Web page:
altered book of common prayer

 I’ve decided to create my own book of common prayer from a psalter my mother gave me when I was nine. It was hers when she was a child, in Hawaii, in the 50’s. I’m painting over everything I don’t believe in, and adding poems. I can believe in poetry.
 
 (In these pictures you can see poems by Hirsch and Roethke. Other poets/ writers I’ve included are Rilke, Julian of Norwich, Whitman, and a host of others.)
 
I’m tired of sitting silent during church services. I don’t want my atheism stopping me from a transcendental moment. I want to participate in my own fashion. I want to be in great cathedrals and let the choir scourge my soul till it rings true, and passes through my lips as song.
 
Trouble is, the lyrics in the psalters put me off immensely. I could never mouth such hateful bullshit. The most beautiful of all, Psalm 139, begins in wonder:
 

You have searched me,<sup class="crossreference" data-cr="#cen-NIV-16241A" data-link="(A)”> Lord,
    and you know<sup class="crossreference" data-cr="#cen-NIV-16241B" data-link="(B)”> me.
 You know when I sit and when I rise;<sup class="crossreference" data-cr="#cen-NIV-16242C" data-link="(C)”>
    you perceive my thoughts<sup class="crossreference" data-cr="#cen-NIV-16242D" data-link="(D)”> from afar.
You discern my going out<sup class="crossreference" data-cr="#cen-NIV-16243E" data-link="(E)”> and my lying down;
    you are familiar with all my ways.<sup class="crossreference" data-cr="#cen-NIV-16243F" data-link="(F)”>
 Before a word is on my tongue
    you, Lord, know it completely

 
…and ends in bloodshed:
 

“Wilt thou not slay the wicked, O God?”

 I paint over the blood stains and blood wishes with white. Titanium White reflects over 97% of light. That’s what I want my book of common prayer to do: to reflect light.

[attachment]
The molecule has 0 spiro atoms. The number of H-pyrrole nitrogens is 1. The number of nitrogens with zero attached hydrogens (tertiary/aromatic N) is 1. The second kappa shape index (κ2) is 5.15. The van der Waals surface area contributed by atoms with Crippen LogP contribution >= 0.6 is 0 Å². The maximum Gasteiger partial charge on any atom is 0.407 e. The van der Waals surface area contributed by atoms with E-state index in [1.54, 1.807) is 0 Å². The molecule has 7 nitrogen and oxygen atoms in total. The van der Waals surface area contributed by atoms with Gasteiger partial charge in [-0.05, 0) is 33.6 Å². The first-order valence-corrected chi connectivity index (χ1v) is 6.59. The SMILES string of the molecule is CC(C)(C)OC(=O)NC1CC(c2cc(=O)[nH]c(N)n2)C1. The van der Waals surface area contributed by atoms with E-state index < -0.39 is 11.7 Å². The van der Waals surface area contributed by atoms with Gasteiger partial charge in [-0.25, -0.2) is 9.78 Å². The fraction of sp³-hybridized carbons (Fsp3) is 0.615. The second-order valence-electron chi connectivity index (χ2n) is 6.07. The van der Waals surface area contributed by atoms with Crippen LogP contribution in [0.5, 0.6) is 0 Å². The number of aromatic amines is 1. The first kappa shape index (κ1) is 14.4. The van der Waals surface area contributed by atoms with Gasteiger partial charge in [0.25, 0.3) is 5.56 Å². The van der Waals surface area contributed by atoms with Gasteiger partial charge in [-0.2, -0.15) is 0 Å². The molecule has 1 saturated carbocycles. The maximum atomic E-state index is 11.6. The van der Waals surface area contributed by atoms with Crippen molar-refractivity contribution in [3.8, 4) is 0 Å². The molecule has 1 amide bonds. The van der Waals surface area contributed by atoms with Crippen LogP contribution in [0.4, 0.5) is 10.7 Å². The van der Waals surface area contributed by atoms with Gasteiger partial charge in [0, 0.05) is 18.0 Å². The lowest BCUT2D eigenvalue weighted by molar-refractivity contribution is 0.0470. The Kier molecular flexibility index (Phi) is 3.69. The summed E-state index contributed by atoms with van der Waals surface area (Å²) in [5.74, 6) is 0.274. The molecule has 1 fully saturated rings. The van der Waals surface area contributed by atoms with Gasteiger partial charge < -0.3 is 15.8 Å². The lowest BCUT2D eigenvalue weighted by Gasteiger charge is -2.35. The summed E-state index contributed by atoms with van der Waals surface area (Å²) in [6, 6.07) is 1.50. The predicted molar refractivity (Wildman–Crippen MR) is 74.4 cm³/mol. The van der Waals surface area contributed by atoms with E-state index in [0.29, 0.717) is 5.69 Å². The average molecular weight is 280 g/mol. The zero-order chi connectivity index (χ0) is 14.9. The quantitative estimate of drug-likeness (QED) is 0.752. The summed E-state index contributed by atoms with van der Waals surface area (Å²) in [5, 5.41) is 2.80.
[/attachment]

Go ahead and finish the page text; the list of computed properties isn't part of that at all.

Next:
I’m in good company defacing a holy book. Mark Twain and Thomas Jefferson both cut out the bullshit and left the passages that resonated with them. It’s a wonderful tradition; carving out our own truths, finding our own spiritual family, whatever spiritual may mean to us.
 
Jefferson’s Bible is truly a thing of beauty:
 
 
I’m a fan of altered books in general. Tom Phillips’ a Humument, Foer’s Tree of Codes

 
Here my little book is drying its wings…
 

I love flicking my filbert brush across the page and obliterating fire and brimstone in a swipe. I love the tabula rasa, I love wondering what words will deepen the texture, the atheist’s palimpsest.

On the Feast Day of St. Francis I attended Evensong at Christ Church Cathedral in Oxford. The sermon explored the Latin roots of the words to care, to shepherd, etc. It was beautiful. I’ll bring a pen to services from now on, in case the sermons are anywhere near as inspired.

Of course I may write my own prayers too.

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